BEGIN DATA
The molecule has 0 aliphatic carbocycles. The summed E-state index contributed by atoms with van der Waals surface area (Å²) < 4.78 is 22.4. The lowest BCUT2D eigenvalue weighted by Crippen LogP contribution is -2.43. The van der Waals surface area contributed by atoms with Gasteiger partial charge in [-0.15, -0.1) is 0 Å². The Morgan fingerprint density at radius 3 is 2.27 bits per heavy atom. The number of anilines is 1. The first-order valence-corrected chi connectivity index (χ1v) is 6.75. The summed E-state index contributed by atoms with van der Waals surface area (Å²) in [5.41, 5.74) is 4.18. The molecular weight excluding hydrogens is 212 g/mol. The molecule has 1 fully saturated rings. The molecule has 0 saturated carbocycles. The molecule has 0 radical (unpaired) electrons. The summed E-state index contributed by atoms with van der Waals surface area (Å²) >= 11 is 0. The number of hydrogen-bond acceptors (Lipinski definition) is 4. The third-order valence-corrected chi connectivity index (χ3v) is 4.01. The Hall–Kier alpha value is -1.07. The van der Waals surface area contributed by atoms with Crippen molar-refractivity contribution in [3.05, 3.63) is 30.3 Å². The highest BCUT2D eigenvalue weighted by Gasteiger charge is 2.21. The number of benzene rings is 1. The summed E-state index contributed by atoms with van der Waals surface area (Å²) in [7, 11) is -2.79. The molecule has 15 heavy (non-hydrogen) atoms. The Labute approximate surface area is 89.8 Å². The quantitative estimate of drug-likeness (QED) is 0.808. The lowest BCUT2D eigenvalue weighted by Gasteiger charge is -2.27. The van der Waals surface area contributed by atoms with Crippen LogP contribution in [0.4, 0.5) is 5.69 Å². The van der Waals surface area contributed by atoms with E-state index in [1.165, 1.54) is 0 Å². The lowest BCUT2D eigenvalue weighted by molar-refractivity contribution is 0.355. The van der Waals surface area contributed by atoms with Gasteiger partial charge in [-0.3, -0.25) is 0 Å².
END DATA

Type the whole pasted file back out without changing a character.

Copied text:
The molecule has 0 aliphatic carbocycles. The summed E-state index contributed by atoms with van der Waals surface area (Å²) < 4.78 is 22.4. The lowest BCUT2D eigenvalue weighted by Crippen LogP contribution is -2.43. The van der Waals surface area contributed by atoms with Gasteiger partial charge in [-0.15, -0.1) is 0 Å². The Morgan fingerprint density at radius 3 is 2.27 bits per heavy atom. The number of anilines is 1. The first-order valence-corrected chi connectivity index (χ1v) is 6.75. The summed E-state index contributed by atoms with van der Waals surface area (Å²) in [5.41, 5.74) is 4.18. The molecular weight excluding hydrogens is 212 g/mol. The molecule has 1 fully saturated rings. The molecule has 0 saturated carbocycles. The molecule has 0 radical (unpaired) electrons. The summed E-state index contributed by atoms with van der Waals surface area (Å²) >= 11 is 0. The number of hydrogen-bond acceptors (Lipinski definition) is 4. The third-order valence-corrected chi connectivity index (χ3v) is 4.01. The Hall–Kier alpha value is -1.07. The van der Waals surface area contributed by atoms with Crippen molar-refractivity contribution in [3.05, 3.63) is 30.3 Å². The highest BCUT2D eigenvalue weighted by Gasteiger charge is 2.21. The number of benzene rings is 1. The summed E-state index contributed by atoms with van der Waals surface area (Å²) in [7, 11) is -2.79. The molecule has 15 heavy (non-hydrogen) atoms. The Labute approximate surface area is 89.8 Å². The quantitative estimate of drug-likeness (QED) is 0.808. The lowest BCUT2D eigenvalue weighted by Gasteiger charge is -2.27. The van der Waals surface area contributed by atoms with Crippen LogP contribution in [0.4, 0.5) is 5.69 Å². The van der Waals surface area contributed by atoms with E-state index in [1.165, 1.54) is 0 Å². The lowest BCUT2D eigenvalue weighted by molar-refractivity contribution is 0.355. The van der Waals surface area contributed by atoms with Gasteiger partial charge in [-0.3, -0.25) is 0 Å².